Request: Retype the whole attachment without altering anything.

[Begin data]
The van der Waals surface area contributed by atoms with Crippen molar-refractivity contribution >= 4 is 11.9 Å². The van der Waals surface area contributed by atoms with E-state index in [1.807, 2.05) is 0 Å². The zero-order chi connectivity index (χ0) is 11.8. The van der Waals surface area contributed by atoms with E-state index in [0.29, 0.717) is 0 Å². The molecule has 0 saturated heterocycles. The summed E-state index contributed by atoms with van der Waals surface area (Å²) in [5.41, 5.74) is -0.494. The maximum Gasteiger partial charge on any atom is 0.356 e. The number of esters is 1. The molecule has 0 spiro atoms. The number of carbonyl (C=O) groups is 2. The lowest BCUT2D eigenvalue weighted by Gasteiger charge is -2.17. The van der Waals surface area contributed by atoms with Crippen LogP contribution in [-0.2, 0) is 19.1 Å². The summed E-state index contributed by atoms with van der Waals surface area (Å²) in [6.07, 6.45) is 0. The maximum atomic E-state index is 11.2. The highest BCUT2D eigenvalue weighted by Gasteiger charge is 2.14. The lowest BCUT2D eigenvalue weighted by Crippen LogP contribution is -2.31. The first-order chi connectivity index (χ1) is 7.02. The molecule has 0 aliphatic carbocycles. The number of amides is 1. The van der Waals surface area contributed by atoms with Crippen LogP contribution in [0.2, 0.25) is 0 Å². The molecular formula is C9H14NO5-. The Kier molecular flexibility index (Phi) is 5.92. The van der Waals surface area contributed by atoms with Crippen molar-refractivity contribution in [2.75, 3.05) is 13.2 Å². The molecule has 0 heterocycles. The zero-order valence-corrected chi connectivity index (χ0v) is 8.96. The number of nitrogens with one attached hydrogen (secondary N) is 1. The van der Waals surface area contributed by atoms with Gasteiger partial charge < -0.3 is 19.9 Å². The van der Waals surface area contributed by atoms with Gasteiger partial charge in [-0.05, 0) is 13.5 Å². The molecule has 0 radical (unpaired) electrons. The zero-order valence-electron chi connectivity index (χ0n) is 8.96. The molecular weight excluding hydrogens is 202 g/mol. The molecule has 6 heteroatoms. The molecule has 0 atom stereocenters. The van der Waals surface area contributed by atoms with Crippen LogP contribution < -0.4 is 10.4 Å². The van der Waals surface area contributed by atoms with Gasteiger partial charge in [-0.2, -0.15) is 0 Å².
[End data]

The van der Waals surface area contributed by atoms with Crippen molar-refractivity contribution >= 4 is 11.9 Å². The van der Waals surface area contributed by atoms with E-state index in [1.807, 2.05) is 0 Å². The zero-order chi connectivity index (χ0) is 11.8. The van der Waals surface area contributed by atoms with E-state index in [0.29, 0.717) is 0 Å². The molecule has 0 saturated heterocycles. The summed E-state index contributed by atoms with van der Waals surface area (Å²) in [5.41, 5.74) is -0.494. The maximum Gasteiger partial charge on any atom is 0.356 e. The number of esters is 1. The molecule has 0 spiro atoms. The number of carbonyl (C=O) groups is 2. The lowest BCUT2D eigenvalue weighted by Gasteiger charge is -2.17. The van der Waals surface area contributed by atoms with Crippen LogP contribution in [-0.2, 0) is 19.1 Å². The summed E-state index contributed by atoms with van der Waals surface area (Å²) in [6.07, 6.45) is 0. The maximum atomic E-state index is 11.2. The highest BCUT2D eigenvalue weighted by Gasteiger charge is 2.14. The lowest BCUT2D eigenvalue weighted by Crippen LogP contribution is -2.31. The first-order chi connectivity index (χ1) is 7.02. The molecule has 0 aliphatic carbocycles. The number of amides is 1. The van der Waals surface area contributed by atoms with Crippen LogP contribution in [0.2, 0.25) is 0 Å². The molecular formula is C9H14NO5-. The Kier molecular flexibility index (Phi) is 5.92. The van der Waals surface area contributed by atoms with Crippen molar-refractivity contribution in [2.75, 3.05) is 13.2 Å². The molecule has 0 heterocycles. The zero-order valence-corrected chi connectivity index (χ0v) is 8.96. The number of nitrogens with one attached hydrogen (secondary N) is 1. The van der Waals surface area contributed by atoms with Gasteiger partial charge < -0.3 is 19.9 Å². The van der Waals surface area contributed by atoms with Gasteiger partial charge in [-0.05, 0) is 13.5 Å². The molecule has 0 radical (unpaired) electrons. The zero-order valence-electron chi connectivity index (χ0n) is 8.96. The molecular weight excluding hydrogens is 202 g/mol. The molecule has 6 heteroatoms. The molecule has 0 atom stereocenters. The van der Waals surface area contributed by atoms with Crippen LogP contribution < -0.4 is 10.4 Å². The van der Waals surface area contributed by atoms with Gasteiger partial charge in [-0.2, -0.15) is 0 Å².